Tyranid Warrior/Shrike Primer: Like the Hive Tyrant, these guys have so many ways to just eat up points and give you nothing back in return. If you want to run this unit then you really need to focus what their battlefield role is. There are two main routes to take these guys:
1) Shooty Warriors: The first option is making them shooty warriors. The main function of these guys is objective grabbing, with a small amount of harassment and covering fire. When running shooty warriors you really want to strip them down to the basics. What this means is giving them NOTHING in the way of upgrades. Give them the standard scything talons and deathspitters, that’s it. What is vastly more important then upgrades for this way of running them is numbers. I would say a min of 6 is needed, but 9 is preferred. The last two things that I would do is add a shooty prime (Dual Boneswords, Deathspitters, Regenration) and give them a barbed strangler. Now you have 27 x str 5, BS 4 shots and a large blast template. It will cost you a lot of points but it might actually do something.
2) Close Combat Warriors: In my opinion this is the option to take every last time. Warriors naturally are just so much better in combat then they are at shooting. If you do go this route then there are two ways of running them.
The first is with one of the two bonesword options. I personally just do Lashwhips, Boneswords and Toxin Sacs. They are pricey (they each cost the same as a regular Land Speeder) but if they hit home they pretty much erase anything that isn’t an assault terminator, and even then depending on their numbers can do quite a number on them too. This type of Warrior/Shrike I would normally keep the numbers to 4-5 strong (for both regular warriors and shrikes.)
The second option is a unit with scything talons, rending claws, and toxin sacs. I do really like this option as a cheaper alternative as you have just so many wounds and so many attacks, all re-rolling wounds against T4 or lower. You can also really threaten vehicles, not to mention they are almost 20 points cheaper per guy then one with boneswords/lashwhips so you can get a full unit of 9 for the same price a unit of 6 cost with the lash whips. People also greatly under estimate just how powerful this unit really is and how long it takes to get rid of it if you aren’t equipped to fight them, which is another big bonus of this route.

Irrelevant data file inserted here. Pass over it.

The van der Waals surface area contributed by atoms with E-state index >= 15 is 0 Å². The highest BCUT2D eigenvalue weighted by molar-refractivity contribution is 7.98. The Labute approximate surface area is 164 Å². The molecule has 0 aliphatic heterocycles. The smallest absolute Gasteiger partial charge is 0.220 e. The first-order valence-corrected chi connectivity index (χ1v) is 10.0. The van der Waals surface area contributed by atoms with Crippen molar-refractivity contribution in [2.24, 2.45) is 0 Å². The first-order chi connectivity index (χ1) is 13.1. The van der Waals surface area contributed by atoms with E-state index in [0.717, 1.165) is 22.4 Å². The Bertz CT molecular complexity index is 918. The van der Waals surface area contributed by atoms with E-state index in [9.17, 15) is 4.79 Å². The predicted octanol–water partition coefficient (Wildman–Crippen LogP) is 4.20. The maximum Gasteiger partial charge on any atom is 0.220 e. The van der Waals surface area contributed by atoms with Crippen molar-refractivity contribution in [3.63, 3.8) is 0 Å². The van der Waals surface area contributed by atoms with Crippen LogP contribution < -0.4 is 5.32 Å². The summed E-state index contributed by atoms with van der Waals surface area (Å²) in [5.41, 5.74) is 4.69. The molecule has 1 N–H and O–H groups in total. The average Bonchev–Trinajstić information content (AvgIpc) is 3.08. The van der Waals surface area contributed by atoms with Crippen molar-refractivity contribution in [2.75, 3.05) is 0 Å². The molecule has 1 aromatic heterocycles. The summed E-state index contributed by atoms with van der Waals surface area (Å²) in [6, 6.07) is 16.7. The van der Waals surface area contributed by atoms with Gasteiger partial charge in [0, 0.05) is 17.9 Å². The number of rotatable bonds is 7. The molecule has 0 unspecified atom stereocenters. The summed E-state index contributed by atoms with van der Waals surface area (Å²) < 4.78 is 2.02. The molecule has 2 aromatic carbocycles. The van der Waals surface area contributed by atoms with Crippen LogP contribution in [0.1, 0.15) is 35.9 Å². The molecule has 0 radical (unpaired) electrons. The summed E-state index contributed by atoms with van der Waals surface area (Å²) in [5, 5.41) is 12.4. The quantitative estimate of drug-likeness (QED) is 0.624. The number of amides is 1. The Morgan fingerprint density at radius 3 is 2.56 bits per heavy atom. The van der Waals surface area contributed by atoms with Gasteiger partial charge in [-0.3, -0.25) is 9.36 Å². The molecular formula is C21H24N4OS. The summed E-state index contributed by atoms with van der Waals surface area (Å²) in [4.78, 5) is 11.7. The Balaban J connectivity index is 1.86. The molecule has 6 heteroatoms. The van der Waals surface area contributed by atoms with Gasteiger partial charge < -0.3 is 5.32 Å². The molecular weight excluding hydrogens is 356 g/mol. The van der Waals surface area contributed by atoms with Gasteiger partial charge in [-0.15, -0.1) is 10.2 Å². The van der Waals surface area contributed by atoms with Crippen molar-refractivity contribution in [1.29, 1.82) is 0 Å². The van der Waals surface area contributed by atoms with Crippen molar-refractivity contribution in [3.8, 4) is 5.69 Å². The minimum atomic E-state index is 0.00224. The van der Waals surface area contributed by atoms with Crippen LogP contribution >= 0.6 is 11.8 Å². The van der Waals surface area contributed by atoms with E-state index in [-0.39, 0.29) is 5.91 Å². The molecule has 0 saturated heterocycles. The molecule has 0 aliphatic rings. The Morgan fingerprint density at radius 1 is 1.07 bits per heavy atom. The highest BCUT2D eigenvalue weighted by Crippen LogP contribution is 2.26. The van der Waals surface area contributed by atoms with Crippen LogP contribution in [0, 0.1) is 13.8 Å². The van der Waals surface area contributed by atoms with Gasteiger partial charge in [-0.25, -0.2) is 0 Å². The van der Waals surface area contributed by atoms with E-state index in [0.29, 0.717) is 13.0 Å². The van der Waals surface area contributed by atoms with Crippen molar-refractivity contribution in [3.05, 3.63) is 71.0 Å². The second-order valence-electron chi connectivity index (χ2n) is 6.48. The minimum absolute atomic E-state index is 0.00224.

Tyranid Prime: I have gone over this guy a couple times in other articles in regards to where to put him. Basically, the other type of lists arming him with a Bonesword option is 100% a must. I normally just give him dual boneswords and adrenal glands and call it a day. He is just as good as a Hive Tyrant on the charge and costs literally half as much and is an independent character. As far as where to put him you have some options with this type of list. At a first glance the most obvious would be with Warriors. This is true except the only time you really want to put him with that squad is if they are shooty Warriors to take advantage of his BS4 (which makes the deathspitters go from HORRIBLE to just okay.) The other options would be with some of the elite units like Venomthropes, Zoanthropes, Pyrovores and Hive Guard to help protect your specialist units. The last option would be to throw him in a huge unit of Termagants. All of a sudden this guy has 20-30 wounds to go through to help get him into combat.